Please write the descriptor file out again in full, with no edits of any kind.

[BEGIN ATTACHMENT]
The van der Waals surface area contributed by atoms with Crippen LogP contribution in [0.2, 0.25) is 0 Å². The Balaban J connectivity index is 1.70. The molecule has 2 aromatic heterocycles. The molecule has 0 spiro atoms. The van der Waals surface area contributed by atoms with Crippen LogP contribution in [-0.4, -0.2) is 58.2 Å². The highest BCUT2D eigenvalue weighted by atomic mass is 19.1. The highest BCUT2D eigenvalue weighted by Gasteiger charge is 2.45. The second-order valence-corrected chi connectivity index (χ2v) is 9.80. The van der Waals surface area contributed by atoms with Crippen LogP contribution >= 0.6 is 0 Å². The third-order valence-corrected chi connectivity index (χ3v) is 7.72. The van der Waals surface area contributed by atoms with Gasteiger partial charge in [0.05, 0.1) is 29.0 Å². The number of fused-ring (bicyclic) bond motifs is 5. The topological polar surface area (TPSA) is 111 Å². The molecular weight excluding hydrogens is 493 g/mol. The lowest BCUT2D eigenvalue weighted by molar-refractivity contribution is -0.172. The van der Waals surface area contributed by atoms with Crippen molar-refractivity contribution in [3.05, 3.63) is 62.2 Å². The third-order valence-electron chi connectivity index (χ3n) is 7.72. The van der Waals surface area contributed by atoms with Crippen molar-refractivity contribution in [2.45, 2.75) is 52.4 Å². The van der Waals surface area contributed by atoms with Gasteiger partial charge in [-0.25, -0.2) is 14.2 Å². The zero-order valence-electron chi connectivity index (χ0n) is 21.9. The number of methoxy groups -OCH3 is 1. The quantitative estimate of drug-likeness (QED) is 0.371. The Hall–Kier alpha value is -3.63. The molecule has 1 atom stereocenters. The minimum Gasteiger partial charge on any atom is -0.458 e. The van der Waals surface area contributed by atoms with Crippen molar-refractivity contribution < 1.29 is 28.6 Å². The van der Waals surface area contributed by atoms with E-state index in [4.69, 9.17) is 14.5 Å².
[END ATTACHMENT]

The van der Waals surface area contributed by atoms with Crippen LogP contribution in [0.2, 0.25) is 0 Å². The Balaban J connectivity index is 1.70. The molecule has 2 aromatic heterocycles. The molecule has 0 spiro atoms. The van der Waals surface area contributed by atoms with Crippen LogP contribution in [-0.4, -0.2) is 58.2 Å². The highest BCUT2D eigenvalue weighted by atomic mass is 19.1. The highest BCUT2D eigenvalue weighted by Gasteiger charge is 2.45. The second-order valence-corrected chi connectivity index (χ2v) is 9.80. The van der Waals surface area contributed by atoms with Crippen LogP contribution >= 0.6 is 0 Å². The third-order valence-corrected chi connectivity index (χ3v) is 7.72. The van der Waals surface area contributed by atoms with Gasteiger partial charge in [0.05, 0.1) is 29.0 Å². The number of fused-ring (bicyclic) bond motifs is 5. The topological polar surface area (TPSA) is 111 Å². The molecular weight excluding hydrogens is 493 g/mol. The lowest BCUT2D eigenvalue weighted by molar-refractivity contribution is -0.172. The van der Waals surface area contributed by atoms with Crippen molar-refractivity contribution in [3.05, 3.63) is 62.2 Å². The third-order valence-electron chi connectivity index (χ3n) is 7.72. The van der Waals surface area contributed by atoms with Crippen molar-refractivity contribution in [2.45, 2.75) is 52.4 Å². The van der Waals surface area contributed by atoms with Gasteiger partial charge in [-0.25, -0.2) is 14.2 Å². The zero-order valence-electron chi connectivity index (χ0n) is 21.9. The number of methoxy groups -OCH3 is 1. The quantitative estimate of drug-likeness (QED) is 0.371. The Hall–Kier alpha value is -3.63. The molecule has 1 atom stereocenters. The minimum Gasteiger partial charge on any atom is -0.458 e. The van der Waals surface area contributed by atoms with Crippen molar-refractivity contribution < 1.29 is 28.6 Å². The van der Waals surface area contributed by atoms with E-state index in [4.69, 9.17) is 14.5 Å².